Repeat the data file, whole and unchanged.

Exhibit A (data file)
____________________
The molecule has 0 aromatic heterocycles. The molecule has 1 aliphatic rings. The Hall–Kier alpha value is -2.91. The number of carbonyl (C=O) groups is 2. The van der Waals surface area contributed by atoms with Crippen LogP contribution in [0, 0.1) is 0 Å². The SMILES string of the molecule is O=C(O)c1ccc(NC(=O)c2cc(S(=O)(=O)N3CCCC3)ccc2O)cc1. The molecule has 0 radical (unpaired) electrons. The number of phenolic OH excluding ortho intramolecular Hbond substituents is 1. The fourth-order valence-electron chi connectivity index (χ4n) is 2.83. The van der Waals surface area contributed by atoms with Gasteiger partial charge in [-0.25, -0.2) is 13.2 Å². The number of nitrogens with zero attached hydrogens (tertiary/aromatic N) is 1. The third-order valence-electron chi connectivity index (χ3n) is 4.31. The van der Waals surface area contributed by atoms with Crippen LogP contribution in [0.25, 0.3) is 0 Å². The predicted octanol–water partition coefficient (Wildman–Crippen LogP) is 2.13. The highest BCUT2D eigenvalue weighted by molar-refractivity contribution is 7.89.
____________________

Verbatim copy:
The molecule has 0 aromatic heterocycles. The molecule has 1 aliphatic rings. The Hall–Kier alpha value is -2.91. The number of carbonyl (C=O) groups is 2. The van der Waals surface area contributed by atoms with Crippen LogP contribution in [0, 0.1) is 0 Å². The SMILES string of the molecule is O=C(O)c1ccc(NC(=O)c2cc(S(=O)(=O)N3CCCC3)ccc2O)cc1. The molecule has 0 radical (unpaired) electrons. The number of phenolic OH excluding ortho intramolecular Hbond substituents is 1. The fourth-order valence-electron chi connectivity index (χ4n) is 2.83. The van der Waals surface area contributed by atoms with Gasteiger partial charge in [-0.25, -0.2) is 13.2 Å². The number of nitrogens with zero attached hydrogens (tertiary/aromatic N) is 1. The third-order valence-electron chi connectivity index (χ3n) is 4.31. The van der Waals surface area contributed by atoms with Crippen LogP contribution in [0.25, 0.3) is 0 Å². The predicted octanol–water partition coefficient (Wildman–Crippen LogP) is 2.13. The highest BCUT2D eigenvalue weighted by molar-refractivity contribution is 7.89.